Cracking the Code: Drainage Mat and The Code
Section 2510.6 of the IBC and section R703.6.3 of the IRC have the same language and it is new. Both sections require a water-resistive barrier over wood-based sheathing with a performance of at least the equivalent to two layers of grade D paper.
The NEW exception: “Where the water-resistive barrier that is applied over wood-based sheathing has a water resistance equal to or greater than that of 60-minute Grade D paper and is separated from the stucco by an intervening, substantially nonwater-absorbing layer or designed drainage space.”
What's it all mean?What does this mean? Use two layers of a water-resistant barrier (which can be building paper, housewrap or a mixture of the two for stucco over wood sheathing) or a code-approved equal to the two layers of grade D paper. If the stucco system has a drainage mat or is over a strapped “rainscreen” system, one layer of a water-resistant barrier is acceptable and code compliant, provided it meets or exceeds a 60-minute water hold-out value and is vapor-permeable.
If you are thinking that the new code has not been adopted yet in your area, and “I cannot do that until the new code is adopted,” you are not completely correct. The final decision of what can and can’t be done always rests with the designer of record and the building department.
However, the scenario you should be most concerned about is potential litigation. For example: Assume you have a building currently under construction with no specifications, and you and the owner decide to use one layer of grade 60-minute and a drainage mat under your stucco. The local building department is currently using the 2003 I-codes. Your system could “technically” violate the code, even though it works. Four years later, the building ends up in litigation. The investigation team will investigate the project per the code in force during the time of construction. The stucco was applied under (2003), thus you are guilty of a code violation and now the system needs to be fixed. Repairs should be done under the current or 2006 I-code. This means the system is now repaired to meet the current code. I have successfully used this argument in litigation cases. I am not advocating ignoring the current code, but simply stating that one layer of a water-resistant barrier and a drainage mat is justifiable and defendable.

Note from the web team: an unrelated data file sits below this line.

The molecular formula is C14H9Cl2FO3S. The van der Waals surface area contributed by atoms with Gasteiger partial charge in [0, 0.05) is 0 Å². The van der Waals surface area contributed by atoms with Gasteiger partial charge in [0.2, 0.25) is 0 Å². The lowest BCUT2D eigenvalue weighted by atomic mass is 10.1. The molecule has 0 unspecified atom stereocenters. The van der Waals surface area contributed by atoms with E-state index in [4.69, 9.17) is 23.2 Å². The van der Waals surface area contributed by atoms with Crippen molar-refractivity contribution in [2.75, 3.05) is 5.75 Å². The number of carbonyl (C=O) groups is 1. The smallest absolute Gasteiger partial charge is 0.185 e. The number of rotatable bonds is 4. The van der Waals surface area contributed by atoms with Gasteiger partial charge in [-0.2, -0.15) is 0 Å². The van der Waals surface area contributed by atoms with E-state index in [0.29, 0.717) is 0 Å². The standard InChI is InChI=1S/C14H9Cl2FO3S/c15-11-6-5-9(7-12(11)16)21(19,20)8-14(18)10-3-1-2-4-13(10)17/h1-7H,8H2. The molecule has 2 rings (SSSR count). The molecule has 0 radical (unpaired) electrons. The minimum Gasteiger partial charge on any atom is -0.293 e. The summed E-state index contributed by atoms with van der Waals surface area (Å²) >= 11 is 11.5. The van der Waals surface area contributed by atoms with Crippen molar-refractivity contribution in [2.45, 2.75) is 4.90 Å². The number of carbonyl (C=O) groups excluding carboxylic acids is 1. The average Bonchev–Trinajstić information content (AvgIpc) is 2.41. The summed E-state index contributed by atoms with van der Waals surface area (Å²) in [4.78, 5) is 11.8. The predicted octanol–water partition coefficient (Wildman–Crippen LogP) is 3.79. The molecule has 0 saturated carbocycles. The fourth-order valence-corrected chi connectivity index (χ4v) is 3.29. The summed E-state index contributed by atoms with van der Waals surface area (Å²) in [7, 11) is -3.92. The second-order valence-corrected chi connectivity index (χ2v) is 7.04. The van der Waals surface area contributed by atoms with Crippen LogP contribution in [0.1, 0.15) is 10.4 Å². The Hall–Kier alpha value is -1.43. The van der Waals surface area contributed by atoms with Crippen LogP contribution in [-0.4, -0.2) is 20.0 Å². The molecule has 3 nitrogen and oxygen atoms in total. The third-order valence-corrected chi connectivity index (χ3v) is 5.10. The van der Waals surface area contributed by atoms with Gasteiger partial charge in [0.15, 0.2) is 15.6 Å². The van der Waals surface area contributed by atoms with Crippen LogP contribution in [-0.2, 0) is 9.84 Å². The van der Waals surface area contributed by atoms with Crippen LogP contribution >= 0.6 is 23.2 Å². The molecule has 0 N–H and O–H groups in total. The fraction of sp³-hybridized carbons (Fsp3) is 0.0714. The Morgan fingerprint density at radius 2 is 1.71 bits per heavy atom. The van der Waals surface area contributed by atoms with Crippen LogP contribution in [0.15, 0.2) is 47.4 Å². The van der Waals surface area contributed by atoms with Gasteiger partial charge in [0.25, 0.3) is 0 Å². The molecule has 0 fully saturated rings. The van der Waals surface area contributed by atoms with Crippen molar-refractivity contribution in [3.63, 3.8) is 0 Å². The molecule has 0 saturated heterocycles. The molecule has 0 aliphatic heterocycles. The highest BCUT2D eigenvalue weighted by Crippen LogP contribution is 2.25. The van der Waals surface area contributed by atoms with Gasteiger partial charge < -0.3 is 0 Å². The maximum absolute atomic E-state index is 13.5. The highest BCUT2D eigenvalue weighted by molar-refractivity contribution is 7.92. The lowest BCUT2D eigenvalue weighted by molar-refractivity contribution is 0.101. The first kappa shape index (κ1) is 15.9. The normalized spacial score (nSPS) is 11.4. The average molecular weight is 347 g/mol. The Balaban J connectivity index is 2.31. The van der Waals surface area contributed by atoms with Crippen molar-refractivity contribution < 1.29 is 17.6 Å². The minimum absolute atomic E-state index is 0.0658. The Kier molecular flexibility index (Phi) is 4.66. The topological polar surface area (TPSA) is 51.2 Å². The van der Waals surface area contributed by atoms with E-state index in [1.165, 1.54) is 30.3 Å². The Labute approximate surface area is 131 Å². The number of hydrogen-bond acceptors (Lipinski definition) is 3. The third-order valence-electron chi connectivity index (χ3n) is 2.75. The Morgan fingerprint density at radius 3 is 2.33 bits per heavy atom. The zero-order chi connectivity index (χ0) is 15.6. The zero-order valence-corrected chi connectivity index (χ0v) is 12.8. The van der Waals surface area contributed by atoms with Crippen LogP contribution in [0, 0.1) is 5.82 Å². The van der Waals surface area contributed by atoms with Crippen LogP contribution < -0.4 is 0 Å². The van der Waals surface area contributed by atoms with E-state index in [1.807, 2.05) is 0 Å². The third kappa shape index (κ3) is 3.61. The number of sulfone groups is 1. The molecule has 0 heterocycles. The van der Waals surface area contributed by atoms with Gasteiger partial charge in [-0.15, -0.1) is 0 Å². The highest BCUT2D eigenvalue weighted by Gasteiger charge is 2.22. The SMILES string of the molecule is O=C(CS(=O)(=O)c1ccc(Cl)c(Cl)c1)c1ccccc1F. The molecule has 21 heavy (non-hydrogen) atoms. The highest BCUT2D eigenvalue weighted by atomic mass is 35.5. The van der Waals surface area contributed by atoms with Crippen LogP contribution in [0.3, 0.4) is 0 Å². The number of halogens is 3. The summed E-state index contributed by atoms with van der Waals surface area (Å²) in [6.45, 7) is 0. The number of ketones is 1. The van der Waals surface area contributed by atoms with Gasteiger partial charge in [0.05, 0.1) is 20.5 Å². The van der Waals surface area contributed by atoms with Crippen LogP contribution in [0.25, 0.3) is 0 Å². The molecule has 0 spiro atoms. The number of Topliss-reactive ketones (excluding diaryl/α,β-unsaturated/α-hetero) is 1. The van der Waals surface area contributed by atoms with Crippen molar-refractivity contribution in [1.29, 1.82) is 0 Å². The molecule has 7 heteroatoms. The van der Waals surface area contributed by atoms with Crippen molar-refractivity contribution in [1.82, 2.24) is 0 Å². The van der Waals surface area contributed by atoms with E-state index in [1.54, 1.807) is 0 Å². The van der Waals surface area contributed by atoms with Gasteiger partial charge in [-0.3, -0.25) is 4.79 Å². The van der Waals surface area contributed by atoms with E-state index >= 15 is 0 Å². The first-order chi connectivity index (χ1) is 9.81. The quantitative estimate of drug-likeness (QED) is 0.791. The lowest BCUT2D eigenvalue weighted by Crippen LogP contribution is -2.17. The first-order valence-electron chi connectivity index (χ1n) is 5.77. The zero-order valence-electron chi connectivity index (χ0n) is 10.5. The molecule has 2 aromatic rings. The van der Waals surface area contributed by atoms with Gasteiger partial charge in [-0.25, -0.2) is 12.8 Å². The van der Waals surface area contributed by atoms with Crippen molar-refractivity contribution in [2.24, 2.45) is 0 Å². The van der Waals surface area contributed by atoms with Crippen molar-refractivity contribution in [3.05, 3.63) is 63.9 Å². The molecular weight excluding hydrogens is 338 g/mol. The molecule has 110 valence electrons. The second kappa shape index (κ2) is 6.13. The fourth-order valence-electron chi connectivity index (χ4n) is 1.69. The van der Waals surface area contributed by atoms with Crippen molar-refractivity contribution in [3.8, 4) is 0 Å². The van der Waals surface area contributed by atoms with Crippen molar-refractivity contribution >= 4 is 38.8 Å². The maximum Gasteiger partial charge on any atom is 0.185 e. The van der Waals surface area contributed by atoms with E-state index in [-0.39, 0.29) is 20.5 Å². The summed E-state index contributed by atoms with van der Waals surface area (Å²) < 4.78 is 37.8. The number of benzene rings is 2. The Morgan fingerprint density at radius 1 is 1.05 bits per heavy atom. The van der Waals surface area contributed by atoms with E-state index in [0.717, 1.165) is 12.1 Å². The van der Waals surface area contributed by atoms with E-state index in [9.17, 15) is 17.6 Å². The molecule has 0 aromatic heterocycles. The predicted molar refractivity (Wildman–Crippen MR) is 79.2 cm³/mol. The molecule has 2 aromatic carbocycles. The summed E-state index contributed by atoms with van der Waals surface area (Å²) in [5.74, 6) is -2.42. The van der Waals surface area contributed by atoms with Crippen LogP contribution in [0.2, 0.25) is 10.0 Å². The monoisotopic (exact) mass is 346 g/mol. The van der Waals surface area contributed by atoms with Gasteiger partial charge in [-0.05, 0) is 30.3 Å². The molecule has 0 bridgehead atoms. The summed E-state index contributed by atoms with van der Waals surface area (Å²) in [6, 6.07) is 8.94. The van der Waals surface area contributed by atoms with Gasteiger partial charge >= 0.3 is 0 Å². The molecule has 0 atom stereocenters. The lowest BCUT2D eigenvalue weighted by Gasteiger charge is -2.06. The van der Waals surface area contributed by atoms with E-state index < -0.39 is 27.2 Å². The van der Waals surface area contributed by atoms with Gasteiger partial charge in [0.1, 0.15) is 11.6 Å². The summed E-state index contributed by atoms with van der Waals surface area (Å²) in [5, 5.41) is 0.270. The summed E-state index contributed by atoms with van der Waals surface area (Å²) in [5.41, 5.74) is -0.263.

If the construction documents require two layers of water-resistant barrier plus a drainage mat, you are obligated to do as the documents state. If you want to use a single layer of heavy-water protection with the drainage mat, you need to receive approval from the author of the construction documents.